bolster under your knees.
Lower your back, vertebra by vertebra, onto the bolster until your head
rests comfortably on the folded blanket. Position your buttocks evenly on
the centre of the mat. Spread out your arms to the sides, palms facing up,
and rest them on the floor.
Straighten your legs and stretch them evenly away from each other,
without disturbing the extension of your
Exhale, focusing on your breathing, then lift and stretch your diaphragm,
keeping it free of tension. Keep your arms at a comfortable distance from
your body. If they are placed too near or too far away, your shoulders will
lift off the bolster.
Stretch your shoulders away from your neck. The centre of your back
should be on the centre of the bolster, keep your abdomen soft and relaxed.
Expand your chest and relax your throat. Until you feel a soothing sensation
in the neck. Ensure that your head does not tilt back. Relax your facial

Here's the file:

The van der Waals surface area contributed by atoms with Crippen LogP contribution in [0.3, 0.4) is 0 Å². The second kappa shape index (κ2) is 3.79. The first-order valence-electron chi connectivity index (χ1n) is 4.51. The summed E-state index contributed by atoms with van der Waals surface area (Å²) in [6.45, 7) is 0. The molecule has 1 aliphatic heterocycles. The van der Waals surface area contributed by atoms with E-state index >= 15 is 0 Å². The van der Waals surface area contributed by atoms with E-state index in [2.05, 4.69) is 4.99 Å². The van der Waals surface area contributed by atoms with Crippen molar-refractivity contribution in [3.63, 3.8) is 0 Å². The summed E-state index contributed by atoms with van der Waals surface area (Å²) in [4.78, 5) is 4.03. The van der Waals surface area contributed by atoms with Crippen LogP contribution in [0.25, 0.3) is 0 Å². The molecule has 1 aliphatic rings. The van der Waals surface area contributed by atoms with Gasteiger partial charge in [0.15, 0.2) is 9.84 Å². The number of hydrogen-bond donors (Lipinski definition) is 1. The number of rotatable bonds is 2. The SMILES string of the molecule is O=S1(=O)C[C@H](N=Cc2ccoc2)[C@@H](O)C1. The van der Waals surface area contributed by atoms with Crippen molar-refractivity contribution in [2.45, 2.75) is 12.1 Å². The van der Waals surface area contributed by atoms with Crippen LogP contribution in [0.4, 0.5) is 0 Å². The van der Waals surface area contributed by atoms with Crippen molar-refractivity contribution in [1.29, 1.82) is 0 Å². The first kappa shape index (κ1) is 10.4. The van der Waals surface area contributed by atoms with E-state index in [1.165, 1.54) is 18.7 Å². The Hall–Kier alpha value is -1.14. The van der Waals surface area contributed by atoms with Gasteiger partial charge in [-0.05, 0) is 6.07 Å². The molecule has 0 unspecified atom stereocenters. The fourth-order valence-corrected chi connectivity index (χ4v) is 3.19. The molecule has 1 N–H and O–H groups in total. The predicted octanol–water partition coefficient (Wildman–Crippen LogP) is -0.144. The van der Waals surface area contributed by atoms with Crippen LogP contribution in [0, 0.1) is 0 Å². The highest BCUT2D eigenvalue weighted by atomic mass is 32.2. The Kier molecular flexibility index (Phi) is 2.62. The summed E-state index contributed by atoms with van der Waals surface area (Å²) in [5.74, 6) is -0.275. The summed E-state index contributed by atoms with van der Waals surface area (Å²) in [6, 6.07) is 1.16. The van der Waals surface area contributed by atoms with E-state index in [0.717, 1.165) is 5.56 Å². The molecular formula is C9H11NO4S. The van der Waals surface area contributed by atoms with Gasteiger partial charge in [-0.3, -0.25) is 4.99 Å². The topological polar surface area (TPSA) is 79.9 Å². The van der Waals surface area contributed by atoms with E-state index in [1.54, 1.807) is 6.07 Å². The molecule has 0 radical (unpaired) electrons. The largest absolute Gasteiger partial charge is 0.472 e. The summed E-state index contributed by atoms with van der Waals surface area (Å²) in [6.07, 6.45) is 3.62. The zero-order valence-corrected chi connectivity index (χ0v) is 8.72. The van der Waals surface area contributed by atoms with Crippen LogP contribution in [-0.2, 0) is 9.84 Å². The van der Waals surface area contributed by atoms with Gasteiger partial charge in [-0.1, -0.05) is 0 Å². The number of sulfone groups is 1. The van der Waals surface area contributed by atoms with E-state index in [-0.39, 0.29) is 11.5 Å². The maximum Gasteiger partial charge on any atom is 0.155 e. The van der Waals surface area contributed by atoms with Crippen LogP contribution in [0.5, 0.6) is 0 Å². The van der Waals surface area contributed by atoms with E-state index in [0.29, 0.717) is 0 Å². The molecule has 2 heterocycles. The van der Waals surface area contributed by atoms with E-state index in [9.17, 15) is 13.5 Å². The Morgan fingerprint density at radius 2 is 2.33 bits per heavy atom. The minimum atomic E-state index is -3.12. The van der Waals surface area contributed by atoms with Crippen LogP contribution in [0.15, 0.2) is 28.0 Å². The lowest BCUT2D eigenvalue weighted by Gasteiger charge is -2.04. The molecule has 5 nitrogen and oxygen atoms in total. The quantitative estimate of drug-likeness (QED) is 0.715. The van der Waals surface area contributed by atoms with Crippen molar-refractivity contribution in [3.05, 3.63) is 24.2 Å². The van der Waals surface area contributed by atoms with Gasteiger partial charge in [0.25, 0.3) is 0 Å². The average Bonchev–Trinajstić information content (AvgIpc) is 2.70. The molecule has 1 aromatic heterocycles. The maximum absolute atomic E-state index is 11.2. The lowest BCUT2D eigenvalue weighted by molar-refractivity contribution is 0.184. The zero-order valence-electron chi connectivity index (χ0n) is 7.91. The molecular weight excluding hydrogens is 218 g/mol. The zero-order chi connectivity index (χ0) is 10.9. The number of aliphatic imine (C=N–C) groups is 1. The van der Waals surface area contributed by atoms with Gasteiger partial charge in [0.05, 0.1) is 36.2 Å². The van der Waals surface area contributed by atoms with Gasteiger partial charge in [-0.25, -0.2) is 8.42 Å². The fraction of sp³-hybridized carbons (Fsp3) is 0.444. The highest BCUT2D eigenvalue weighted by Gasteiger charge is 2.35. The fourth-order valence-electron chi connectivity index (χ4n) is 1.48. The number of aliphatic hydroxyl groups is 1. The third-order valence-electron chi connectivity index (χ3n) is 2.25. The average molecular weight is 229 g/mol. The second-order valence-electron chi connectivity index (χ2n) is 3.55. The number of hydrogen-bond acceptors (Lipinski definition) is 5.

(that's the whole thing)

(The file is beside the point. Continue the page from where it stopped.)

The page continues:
muscles and your jaw. Do not clench your teeth.
Keep your breathing smooth and free of tension, but do not breathe
deeply. Let your eyeballs relax into their sockets, and allow external
surroundings to recede. Feel the energy flow from your brain to your body
body as the physical, physiological, mental, intellectual, and spiritual
lanes come together. Stay in the pose for 5 - 10 minutes.
Practice the poses at your own pace, never forcing or straining. Remember
that the goal is to enjoy the practice, not to achieve a particular posture.
Hold each pose for 10 to 20 long, deep breaths, then re
lease and move with awareness to the next posture.
Dated 03 March 2012